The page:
One of the mysteries of the English language finally explained.
1A short, simple song with a refrain.
- ‘Perhaps my enjoyment of these most recent deathbed roundelays has been offset a bit by listening recently to some of his earlier work that follows his sobriety but precedes his mortality.’
- ‘Metz's new arrangement focuses on ensembles supporting the soloists, and a concluding sixteen-bar roundelay with piano exchanges between clarinet, saxophone, trombone, and drums.’
- ‘They sat next to each other, face-to face, in the background, a roundelay of harp music playing softly.’
- ‘I've passed girls singing choral roundelays on Holyrood Road.’
- 1.1 A circle dance.
- ‘There ensues a roundelay of sex and jealousy and demands on Guido, interspersed with memories of his dead mother and the 9-year-old Guido's discovery of erotics.’
- ‘There is a comic roundelay that makes sense on its face, but if you think about it for a second, you realize how forced and unreal it is.’
- ‘Many felt the director did just that with this film, a clever but routine roundelay of British aristocracy and murder.’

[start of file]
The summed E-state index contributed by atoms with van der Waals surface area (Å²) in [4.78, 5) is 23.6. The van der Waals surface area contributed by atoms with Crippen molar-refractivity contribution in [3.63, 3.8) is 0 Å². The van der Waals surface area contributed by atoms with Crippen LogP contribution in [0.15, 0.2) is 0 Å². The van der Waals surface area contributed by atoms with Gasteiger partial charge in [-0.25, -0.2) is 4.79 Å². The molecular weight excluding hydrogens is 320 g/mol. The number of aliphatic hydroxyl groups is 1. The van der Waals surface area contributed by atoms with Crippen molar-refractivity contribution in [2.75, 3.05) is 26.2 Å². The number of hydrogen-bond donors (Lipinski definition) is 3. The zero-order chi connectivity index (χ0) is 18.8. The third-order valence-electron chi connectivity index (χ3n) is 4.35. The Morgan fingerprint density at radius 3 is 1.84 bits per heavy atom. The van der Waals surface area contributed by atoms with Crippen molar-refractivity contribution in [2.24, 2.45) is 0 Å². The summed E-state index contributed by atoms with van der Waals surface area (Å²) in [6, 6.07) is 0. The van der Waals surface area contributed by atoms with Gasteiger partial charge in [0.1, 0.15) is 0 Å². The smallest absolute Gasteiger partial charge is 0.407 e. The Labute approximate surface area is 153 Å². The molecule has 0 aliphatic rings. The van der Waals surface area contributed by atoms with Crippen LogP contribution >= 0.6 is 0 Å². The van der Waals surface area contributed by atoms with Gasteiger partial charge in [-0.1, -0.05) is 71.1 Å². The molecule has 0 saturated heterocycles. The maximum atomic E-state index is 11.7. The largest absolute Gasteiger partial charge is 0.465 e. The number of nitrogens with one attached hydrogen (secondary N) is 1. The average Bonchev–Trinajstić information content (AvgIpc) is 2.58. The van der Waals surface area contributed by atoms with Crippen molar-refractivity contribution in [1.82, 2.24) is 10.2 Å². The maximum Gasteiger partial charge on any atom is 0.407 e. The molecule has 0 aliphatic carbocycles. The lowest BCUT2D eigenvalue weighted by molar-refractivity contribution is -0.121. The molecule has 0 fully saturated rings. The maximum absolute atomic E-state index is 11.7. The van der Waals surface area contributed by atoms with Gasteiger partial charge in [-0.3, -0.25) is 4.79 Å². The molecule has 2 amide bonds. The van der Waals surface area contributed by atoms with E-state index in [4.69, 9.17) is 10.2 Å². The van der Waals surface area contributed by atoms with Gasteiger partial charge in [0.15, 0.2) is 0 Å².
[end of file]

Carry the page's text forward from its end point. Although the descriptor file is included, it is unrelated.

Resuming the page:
- ‘The only real connective tissue is the nonsense refrain of the title, which seems to slur through a dozen pair of wet, loose lips during this roundelay of partying.’
- ‘Art historians have their own part to play in this roundelay.’
- ‘The film is a roundelay of unfulfilled desires: Frances is a beautiful woman, now dying, who wants to heal the emotional damage she's left in her wake.’
- ‘The conflict between the reproductive roundelays exists as a perceived never-ending engagement between emotion and detachment, machismo and tenderness.’
Late Middle English: from Old French rondelet, from rondel (see rondel). The change in the ending was due to association with the final syllable of virelay.
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